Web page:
Vertebral bodies or discs: Which contributes more to human-like lumbar lordosis?

Ella Been, Alon Barash, Assaf Marom, Patricia A. Kramer

Research output: Contribution to journalArticlepeer-review

41 Scopus citations


Background The attainment of upright posture, with its requisite lumbar lordosis, was a major turning point in human evolution. Nonhuman primates have small lordosis angles, whereas the human spine exhibits distinct lumbar lordosis (30° -80° ). We assume the lumbar spine of the pronograde ancestors of modern humans was like those of extant nonhuman primates, but which spinal components changed in the transition from small lordosis angles to large ones is not fully understood. Questions/purposes We wished to determine the relative contribution of vertebral bodies and intervertebral discs to lordosis angles in extant primates and humans. Methods We measured the lordosis, intervertebral disc, and vertebral body angles of 100 modern humans (orthograde primates) and 56 macaques (pronograde primates) on lateral radiographs of the lumbar spine (humans-standing, macaques-side-lying). Results The humans exhibited larger lordosis angles (51° ) and vertebral body wedging (5° ) than did the macaques (15° and -25° , respectively). The differences in wedging of the intervertebral discs, however, were much less pronounced (46° versus 40°). Conclusions These observations suggest the transition from pronograde to orthograde posture (ie, the lordosis angle) resulted mainly from an increase in vertebral body wedging and only in small part from the increase in wedging of the intervertebral discs.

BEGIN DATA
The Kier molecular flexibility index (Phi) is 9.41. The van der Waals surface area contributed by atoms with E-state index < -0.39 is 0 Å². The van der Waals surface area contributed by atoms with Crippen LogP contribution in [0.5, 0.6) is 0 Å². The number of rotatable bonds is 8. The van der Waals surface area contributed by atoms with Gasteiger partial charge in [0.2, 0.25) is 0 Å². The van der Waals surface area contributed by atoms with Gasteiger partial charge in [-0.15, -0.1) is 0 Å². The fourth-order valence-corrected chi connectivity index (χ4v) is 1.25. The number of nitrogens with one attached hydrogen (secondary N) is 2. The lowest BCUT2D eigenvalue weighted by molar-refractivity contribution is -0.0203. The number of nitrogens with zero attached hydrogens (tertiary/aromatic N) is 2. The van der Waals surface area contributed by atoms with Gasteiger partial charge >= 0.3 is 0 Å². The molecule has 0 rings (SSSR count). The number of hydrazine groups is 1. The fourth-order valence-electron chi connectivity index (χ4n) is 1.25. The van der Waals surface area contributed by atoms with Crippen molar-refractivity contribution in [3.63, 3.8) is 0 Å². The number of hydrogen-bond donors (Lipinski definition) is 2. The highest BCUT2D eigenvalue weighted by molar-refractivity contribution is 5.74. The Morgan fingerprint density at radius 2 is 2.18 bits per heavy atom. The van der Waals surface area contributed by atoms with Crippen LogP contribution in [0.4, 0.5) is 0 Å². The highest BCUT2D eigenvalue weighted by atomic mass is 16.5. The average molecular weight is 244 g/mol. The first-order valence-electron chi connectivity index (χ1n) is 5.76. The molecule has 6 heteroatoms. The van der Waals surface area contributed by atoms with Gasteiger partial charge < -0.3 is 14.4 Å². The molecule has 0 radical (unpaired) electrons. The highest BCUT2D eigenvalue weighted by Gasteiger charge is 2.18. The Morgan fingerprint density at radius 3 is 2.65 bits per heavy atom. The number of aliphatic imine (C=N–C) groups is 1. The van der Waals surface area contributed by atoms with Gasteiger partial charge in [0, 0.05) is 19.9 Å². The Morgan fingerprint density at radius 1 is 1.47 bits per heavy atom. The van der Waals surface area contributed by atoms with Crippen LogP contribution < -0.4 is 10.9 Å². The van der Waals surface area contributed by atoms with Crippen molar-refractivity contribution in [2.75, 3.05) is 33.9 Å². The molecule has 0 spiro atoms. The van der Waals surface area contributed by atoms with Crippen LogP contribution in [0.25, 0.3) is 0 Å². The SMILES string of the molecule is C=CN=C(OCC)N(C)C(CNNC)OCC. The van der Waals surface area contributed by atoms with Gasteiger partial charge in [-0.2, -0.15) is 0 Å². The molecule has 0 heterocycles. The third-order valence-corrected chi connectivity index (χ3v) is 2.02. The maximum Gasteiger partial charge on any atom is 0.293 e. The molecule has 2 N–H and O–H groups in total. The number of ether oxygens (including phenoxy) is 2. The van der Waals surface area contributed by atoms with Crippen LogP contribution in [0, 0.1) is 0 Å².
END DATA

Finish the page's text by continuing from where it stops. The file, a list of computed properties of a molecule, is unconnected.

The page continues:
Original languageEnglish
Pages (from-to)1822-1829
Number of pages8
JournalClinical Orthopaedics and Related Research
Issue number7
StatePublished - Jul 2010
Externally publishedYes


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